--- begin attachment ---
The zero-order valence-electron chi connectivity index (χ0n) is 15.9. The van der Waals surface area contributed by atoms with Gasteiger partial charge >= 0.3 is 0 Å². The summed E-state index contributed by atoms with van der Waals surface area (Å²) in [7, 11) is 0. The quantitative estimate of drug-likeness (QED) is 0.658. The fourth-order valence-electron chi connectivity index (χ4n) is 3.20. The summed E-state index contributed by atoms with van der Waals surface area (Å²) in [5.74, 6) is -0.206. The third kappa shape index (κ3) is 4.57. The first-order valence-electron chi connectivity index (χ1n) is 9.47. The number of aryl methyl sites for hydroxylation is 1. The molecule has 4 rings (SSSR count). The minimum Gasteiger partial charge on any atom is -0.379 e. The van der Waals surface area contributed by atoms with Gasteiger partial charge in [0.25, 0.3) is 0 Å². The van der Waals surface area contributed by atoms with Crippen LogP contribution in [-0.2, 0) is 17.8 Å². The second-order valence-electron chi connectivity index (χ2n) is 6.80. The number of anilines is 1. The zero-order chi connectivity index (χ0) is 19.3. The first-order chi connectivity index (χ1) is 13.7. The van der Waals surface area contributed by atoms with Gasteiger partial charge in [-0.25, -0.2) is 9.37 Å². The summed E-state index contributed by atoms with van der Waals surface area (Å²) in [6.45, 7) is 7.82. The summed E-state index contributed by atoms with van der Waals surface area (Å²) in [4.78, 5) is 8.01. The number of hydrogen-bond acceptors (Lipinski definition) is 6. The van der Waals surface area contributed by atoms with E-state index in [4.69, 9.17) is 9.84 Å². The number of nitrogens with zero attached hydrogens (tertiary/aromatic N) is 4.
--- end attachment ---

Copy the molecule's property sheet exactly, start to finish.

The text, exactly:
The zero-order valence-electron chi connectivity index (χ0n) is 15.9. The van der Waals surface area contributed by atoms with Gasteiger partial charge >= 0.3 is 0 Å². The summed E-state index contributed by atoms with van der Waals surface area (Å²) in [7, 11) is 0. The quantitative estimate of drug-likeness (QED) is 0.658. The fourth-order valence-electron chi connectivity index (χ4n) is 3.20. The summed E-state index contributed by atoms with van der Waals surface area (Å²) in [5.74, 6) is -0.206. The third kappa shape index (κ3) is 4.57. The first-order valence-electron chi connectivity index (χ1n) is 9.47. The number of aryl methyl sites for hydroxylation is 1. The molecule has 4 rings (SSSR count). The minimum Gasteiger partial charge on any atom is -0.379 e. The van der Waals surface area contributed by atoms with Gasteiger partial charge in [0.25, 0.3) is 0 Å². The van der Waals surface area contributed by atoms with Crippen LogP contribution in [-0.2, 0) is 17.8 Å². The second-order valence-electron chi connectivity index (χ2n) is 6.80. The number of anilines is 1. The zero-order chi connectivity index (χ0) is 19.3. The first-order chi connectivity index (χ1) is 13.7. The van der Waals surface area contributed by atoms with Gasteiger partial charge in [-0.25, -0.2) is 9.37 Å². The summed E-state index contributed by atoms with van der Waals surface area (Å²) in [6.45, 7) is 7.82. The summed E-state index contributed by atoms with van der Waals surface area (Å²) in [4.78, 5) is 8.01. The number of hydrogen-bond acceptors (Lipinski definition) is 6. The van der Waals surface area contributed by atoms with E-state index in [4.69, 9.17) is 9.84 Å². The number of nitrogens with zero attached hydrogens (tertiary/aromatic N) is 4.